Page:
Although SpaceX’s Falcon Heavy rocket may have been hyped up with some big expectations in the run-up to its maiden launch, the huge new rocket’s launch might not be a success in any way, shape, or form. That’s what SpaceX CEO Elon Musk suggested at a recent space research expo, as he wants people to keep their expectations reasonably low when it comes to the Falcon Heavy.
Speaking at Wednesday’s International Space Station Research and Development (ISSR&D) conference in Washington, D.C., Elon Musk talked about the chances of the SpaceX Falcon Heavy rocket making a successful launch later this year, as it takes off from Florida’s Space Coast. With NASA ISS program manager Kirk Shireman interviewing him onstage, Musk remarked that there’s a “real good chance” the Falcon Heavy won’t make it to orbit during its maiden launch.
As quoted by Space.com, Musk also quipped that the maiden launch might be considered a success if it results in the rocket crashing far away from its launching pad.
“I hope it makes it far enough away from the pad that it does not cause pad damage,” said Elon Musk. “I would consider even that a win, to be honest.”
Last month, Business Insider (via Yahoo Finance) wrote that the Falcon Heavy rocket is expected to lift off in “just a few months,” with the gigantic, 230-foot-tall rocket combining the power of three Falcon 9 rockets. SpaceX’s Falcon Heavy is a huge rocket that uses all 27 engines to create over 5 million pounds of thrust, and send close to 120,000 pounds of weight into orbit.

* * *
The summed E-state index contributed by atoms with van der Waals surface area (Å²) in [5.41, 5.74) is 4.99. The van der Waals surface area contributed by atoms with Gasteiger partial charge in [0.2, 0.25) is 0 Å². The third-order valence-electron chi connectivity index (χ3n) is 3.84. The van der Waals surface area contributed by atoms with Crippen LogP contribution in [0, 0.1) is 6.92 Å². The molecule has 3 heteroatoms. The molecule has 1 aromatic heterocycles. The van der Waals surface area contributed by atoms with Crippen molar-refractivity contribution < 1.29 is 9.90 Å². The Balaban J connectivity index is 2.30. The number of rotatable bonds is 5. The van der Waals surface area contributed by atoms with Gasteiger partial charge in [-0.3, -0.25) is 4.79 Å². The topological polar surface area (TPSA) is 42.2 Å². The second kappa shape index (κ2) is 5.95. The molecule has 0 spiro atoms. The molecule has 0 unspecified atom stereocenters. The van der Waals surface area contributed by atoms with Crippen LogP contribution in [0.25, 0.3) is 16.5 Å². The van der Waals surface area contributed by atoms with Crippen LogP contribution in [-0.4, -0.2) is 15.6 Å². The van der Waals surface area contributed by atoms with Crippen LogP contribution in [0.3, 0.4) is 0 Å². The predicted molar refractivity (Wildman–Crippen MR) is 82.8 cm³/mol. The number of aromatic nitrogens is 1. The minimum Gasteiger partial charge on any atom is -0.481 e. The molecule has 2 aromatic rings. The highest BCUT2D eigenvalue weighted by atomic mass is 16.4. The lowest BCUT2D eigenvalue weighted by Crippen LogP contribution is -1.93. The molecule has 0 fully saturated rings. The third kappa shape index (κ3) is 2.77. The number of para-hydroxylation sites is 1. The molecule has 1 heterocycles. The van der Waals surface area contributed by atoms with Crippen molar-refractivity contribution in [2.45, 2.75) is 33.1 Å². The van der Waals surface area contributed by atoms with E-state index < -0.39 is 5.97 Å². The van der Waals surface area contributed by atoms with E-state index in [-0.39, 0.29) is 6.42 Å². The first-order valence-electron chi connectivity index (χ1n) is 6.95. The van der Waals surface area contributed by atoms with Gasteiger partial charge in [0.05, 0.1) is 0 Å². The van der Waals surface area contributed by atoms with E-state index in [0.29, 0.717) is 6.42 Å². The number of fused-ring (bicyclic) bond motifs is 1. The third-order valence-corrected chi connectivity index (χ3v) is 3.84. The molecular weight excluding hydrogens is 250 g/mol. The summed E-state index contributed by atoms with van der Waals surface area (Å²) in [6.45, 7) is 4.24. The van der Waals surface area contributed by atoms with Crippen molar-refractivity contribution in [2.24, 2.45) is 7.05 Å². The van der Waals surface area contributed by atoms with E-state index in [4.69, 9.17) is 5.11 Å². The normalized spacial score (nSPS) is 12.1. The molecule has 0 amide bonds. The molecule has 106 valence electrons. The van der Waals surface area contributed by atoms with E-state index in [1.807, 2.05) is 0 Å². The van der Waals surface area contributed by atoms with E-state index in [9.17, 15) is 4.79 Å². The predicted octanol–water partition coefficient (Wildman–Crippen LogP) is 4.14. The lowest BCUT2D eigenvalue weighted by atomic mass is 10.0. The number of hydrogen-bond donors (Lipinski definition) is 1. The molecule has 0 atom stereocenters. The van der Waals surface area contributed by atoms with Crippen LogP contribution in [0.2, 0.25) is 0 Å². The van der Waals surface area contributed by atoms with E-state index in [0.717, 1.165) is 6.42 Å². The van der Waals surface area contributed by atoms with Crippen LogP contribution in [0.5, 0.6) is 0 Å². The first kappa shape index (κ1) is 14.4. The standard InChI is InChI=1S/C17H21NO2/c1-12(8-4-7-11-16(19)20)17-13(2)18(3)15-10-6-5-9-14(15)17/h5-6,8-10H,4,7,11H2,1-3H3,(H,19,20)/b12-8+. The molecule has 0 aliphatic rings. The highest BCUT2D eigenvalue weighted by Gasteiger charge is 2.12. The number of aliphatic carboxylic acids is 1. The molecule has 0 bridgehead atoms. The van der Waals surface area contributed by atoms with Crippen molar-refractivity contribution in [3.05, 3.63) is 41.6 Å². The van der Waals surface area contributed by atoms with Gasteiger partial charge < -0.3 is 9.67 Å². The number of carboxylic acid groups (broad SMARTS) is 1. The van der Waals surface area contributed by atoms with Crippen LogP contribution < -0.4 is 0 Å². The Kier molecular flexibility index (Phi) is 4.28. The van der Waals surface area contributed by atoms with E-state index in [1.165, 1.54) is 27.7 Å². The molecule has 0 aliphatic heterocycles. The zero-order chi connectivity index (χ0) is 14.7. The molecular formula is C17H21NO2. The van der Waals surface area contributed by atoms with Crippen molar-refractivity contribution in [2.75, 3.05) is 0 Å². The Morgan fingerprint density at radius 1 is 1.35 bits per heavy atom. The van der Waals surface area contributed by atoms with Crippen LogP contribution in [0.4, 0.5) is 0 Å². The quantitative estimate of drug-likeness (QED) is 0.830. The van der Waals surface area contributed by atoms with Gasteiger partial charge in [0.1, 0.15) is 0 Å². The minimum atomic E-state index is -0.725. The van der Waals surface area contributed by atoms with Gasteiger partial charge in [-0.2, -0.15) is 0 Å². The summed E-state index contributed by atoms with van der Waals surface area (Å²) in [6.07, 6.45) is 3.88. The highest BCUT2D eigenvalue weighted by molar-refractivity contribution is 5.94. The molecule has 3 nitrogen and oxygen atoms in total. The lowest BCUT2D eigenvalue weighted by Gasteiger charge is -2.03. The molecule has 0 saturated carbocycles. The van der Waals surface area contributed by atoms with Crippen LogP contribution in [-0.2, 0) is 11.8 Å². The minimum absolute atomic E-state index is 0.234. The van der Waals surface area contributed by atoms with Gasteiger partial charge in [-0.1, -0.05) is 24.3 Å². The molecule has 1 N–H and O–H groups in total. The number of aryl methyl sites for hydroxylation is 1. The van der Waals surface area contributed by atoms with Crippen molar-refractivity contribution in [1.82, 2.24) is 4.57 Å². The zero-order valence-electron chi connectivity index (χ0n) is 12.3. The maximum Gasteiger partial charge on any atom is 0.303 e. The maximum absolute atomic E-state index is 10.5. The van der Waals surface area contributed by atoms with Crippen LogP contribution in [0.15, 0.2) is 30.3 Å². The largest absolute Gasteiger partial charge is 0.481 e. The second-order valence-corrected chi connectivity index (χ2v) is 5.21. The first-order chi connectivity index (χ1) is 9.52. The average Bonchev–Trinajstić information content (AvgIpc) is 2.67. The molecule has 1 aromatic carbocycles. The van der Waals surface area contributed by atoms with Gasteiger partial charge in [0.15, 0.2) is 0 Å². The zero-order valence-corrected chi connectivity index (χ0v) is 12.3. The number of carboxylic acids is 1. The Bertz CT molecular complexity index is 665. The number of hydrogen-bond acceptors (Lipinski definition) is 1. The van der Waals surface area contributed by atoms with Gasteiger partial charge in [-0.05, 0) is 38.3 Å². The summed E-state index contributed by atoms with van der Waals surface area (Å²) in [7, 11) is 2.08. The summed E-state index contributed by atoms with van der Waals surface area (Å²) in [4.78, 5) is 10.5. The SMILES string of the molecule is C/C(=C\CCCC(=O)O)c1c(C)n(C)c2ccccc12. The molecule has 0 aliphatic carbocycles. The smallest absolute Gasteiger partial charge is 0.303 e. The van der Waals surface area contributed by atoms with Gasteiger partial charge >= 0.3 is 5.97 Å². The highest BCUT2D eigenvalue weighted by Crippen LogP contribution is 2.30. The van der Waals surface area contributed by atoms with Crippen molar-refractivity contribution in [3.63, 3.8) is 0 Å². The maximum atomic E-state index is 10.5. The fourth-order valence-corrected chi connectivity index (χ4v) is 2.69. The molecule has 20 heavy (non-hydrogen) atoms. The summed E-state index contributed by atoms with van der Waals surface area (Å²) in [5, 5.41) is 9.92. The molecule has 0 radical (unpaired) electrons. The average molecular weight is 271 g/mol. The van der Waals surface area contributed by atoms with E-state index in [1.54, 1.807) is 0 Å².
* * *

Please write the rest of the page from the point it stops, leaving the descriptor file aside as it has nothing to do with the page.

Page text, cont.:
The Falcon Heavy is also based on the smaller Falcon 9, a staple of SpaceX launches for the past seven years. In fact, its first stage is made up of two Falcon 9 first stages bound to a tweaked Falcon 9 booster that serves as its “central core.” It also happens to be a reusable rocket, just like its smaller predecessor.
Why would Elon Musk want to downplay the chances of SpaceX having a successful Falcon 9 launch? The Space.com report added that it all boils down to the work on the rocket being “way, way more difficult” than what was already expected. This included a complete overhaul of the center core airframe, which should allow the Heavy to carry bigger loads than what the Falcon 9 is capable of.
“At first, it sounds really easy: Just stick two first stages on as strap-on boosters. How hard can that be? But then everything changes. All the loads change, aerodynamics totally change, you’ve tripled the vibration and acoustics.”
— SPACE.com (@SPACEdotcom) July 20, 2017
Although Elon Musk wasn’t shy about warning that the SpaceX Falcon Heavy’s maiden launch might not be a true success, he also made sure to add at this week’s ISSR&D conference that the launch is “guaranteed to be exciting” — no specific dates for the launch have been given, but if Musk’s recent Twitter posts are to be believed, it may take place sometime in September or October. CNBC noted that Musk is also hoping that the Falcon Heavy would be able to send two paying customers to the moon by late 2018.
[Featured Image by NASA via Getty Images]